Wednesday January 19, 2005 - 15:52:17 GMT
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Forex Market Commentary and Analysis (19 January 2005)
The euro moved higher vis-à-vis the U.S. dollar today as the single currency tested offers around the US$ 1.3120 level and remained bid above the psychologically-important $1.3000 figure. Data released in the U.S. today was mixed to positive news for the greenback as weekly initial jobless claims tumbled 48,000 to 319,000 while housing starts were up +10.9% last month. December consumer price inflation was off 0.1% m/m and up 3.3% y/y while the “core” rate was up +0.2% m/m and +2.2% y/y. Many Fed speakers have been on the wires over the past couple of days. Earlier today, Fed Governor Bernanke today said “the direction of monetary policy moves depends on how consumer spending reacts to productivity developments” and was fairly optimistic about productivity gains. Cleveland Fed President Pianalto yesterday said momentum has “clearly shifted away from disinflation” and added preemptive tightening is better “than finding out the hard way – for example, through a deterioration in inflation expectations or in the inflation picture itself – that we had maintained an overly accommodative stance for far too long.” In contrast, Minneapolis Fed President Stern said he doesn’t “see factors that lead (him) to believe there will be an appreciable acceleration of inflation in 2005.” Philadelphia Fed President Santomero predicted inflation will remain “well contained” in 2005 and added he sees monthly job creation between 150,000 and 200,000. The major question on traders’ minds now is whether the Fed will include or abandon the “measured pace” clause that has become commonplace in its FOMC statements when policymakers convene in early February. Some traders are taking a second look at yesterday’s TIC data that showed foreign investors spent US$ 81 billion purchasing U.S. assets in November, covering the record US$ 60.3 billion trade gap that month. Some analysts are saying these data are not an accurate representation of foreign appetite for U.S. assets because the cheaper dollar made such purchases more palatable for foreign central banks. They also note there is a seasonal component to the data and some suggest the seasonally-adjusted data were probably closer to October’s shortfall. Euro bids are seen around the $1.3000 figure.
The yen retraced most of its losses vis-à-vis the U.S. dollar today as the greenback tested offers around the ¥102.65 level and remained supported just above the ¥102.00 figure. Finance minister Tanigaki verbally intervened overnight saying Japan “will take decisive action to counter unjustified movements” in the yen’s exchange rate. Notably, the government released its monthly economic report overnight and added foreign exchange rates to an existing list of significant risk factors. Tanigaki said the economy is in an “adjustment phase” but added this is part of an “upward climb.” Bank of Japan Governor Fukui also verbally intervened saying “ I believe that recent movements in the forex market have become unstable, and we will monitor closely whether these developments will have any psychological and real impact on the Japanese economy.” Fukui also said G7 policymakers are likely to reaffirm their support for “orderly” FX moves “more strongly” when they convene in London on 4-5 February. The markets have a perception that policymakers will up the pressure on Asian currency regimes to become more market-oriented. Bank of Japan’s Policy Board voted unanimously overnight to keep monetary policy unchanged and Fukui again said a period of year-on-year CPI at or above zero per cent is one prerequisite for unwinding Japan’s long-standing quantitative easing policy. BoJ also issued a monthly report today and it marked for first time in three months the central bank has kept its assessment unchanged. The Nikkei 225 stock index shed 0.16% to close at ¥11,405.34. Dollar bids are cited around the ¥101.85 level. The euro moved higher vis-à-vis the yen as the single currency tested offers around the ¥134.40 level and was supported right around the ¥133.00 figure. In Chinese news, People’s Bank of China Governor Zhou said “one consideration…this year…is to gradually make the (yuan) exchangeable.” He also said the growth in FX reserves in 2004 was “a little bit faster (than 2003)” but “not unreasonable.”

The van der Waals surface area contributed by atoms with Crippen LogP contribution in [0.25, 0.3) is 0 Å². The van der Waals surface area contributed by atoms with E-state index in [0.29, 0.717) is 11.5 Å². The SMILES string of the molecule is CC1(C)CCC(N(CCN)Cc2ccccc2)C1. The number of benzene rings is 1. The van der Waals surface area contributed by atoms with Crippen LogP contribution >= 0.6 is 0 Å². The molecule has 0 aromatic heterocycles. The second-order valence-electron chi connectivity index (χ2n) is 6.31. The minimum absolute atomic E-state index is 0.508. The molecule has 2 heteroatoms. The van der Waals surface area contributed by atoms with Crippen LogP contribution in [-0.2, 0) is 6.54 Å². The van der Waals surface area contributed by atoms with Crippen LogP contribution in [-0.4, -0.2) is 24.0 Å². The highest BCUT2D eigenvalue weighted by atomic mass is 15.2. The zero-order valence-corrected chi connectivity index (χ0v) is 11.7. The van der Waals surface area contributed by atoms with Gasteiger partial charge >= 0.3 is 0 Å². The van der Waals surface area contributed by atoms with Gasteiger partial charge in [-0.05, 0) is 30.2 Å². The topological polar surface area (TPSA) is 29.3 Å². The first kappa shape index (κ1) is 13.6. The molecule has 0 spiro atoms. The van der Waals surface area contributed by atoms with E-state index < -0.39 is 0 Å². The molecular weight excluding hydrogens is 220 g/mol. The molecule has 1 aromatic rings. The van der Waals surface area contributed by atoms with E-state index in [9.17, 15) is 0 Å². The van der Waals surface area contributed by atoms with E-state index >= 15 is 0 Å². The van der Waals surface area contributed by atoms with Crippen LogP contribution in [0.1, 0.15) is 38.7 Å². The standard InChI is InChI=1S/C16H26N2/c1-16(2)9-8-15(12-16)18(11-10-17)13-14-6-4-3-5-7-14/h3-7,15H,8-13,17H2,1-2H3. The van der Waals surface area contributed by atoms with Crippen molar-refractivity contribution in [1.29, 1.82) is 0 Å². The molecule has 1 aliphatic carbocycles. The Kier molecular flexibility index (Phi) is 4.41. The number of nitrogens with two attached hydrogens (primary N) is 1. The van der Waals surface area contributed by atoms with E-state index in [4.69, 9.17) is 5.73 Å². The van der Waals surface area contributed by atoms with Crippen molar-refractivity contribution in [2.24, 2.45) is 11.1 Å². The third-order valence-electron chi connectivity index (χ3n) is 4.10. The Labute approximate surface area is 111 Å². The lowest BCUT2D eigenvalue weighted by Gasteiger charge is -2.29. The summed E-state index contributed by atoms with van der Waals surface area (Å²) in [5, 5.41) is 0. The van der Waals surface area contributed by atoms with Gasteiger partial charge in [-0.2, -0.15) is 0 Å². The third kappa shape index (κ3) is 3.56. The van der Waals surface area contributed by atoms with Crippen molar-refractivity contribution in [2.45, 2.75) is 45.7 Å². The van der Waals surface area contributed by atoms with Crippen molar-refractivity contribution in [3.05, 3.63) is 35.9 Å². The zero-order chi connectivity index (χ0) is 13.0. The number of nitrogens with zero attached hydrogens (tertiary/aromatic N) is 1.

The British pound extended recent gains vis-à-vis the U.S. dollar today as cable tested offers around the US$ 1.8825 level and was supported around the $1.8625 level. Data released in the U.K. today evidenced a modest 4.4% increase in pay growth in the three months to November. Other data saw unemployment claimant counts recede 6,200 in December to 826,300, the lowest level since July 1975, while the claimant count unemployment rate remained unchanged at 2.7% from the previous three months. The ILO number of unemployed persons climbed 13,000 to 1.4 million with the unemployment rate remaining steady at 4.7%. The question on traders’ minds is how this increase in wage pressures will affect Bank of England monetary policymaking, if at all. Cable bids are cited around the $1.8740 level. The euro came off vis-à-vis the British pound as the cross tested bids around the ₤0.6945 level and was capped around the ₤0.6990 level.
The Swiss franc gained modest ground vis-à-vis the U.S. dollar today as the greenback tested bids around the CHF 1.1750 level after failing to get through the CHF 1.1865 level. The pair was strong across the board but sterling moved higher on the cross to the CHF 2.2190 level. Dollar bids are seen around the CHF 1.1720 level. The euro moved lower vis-à-vis the Swiss franc as the single currency tested bids around the CHF 1.5400 figure after failing to get through the CHF 1.5450 level.
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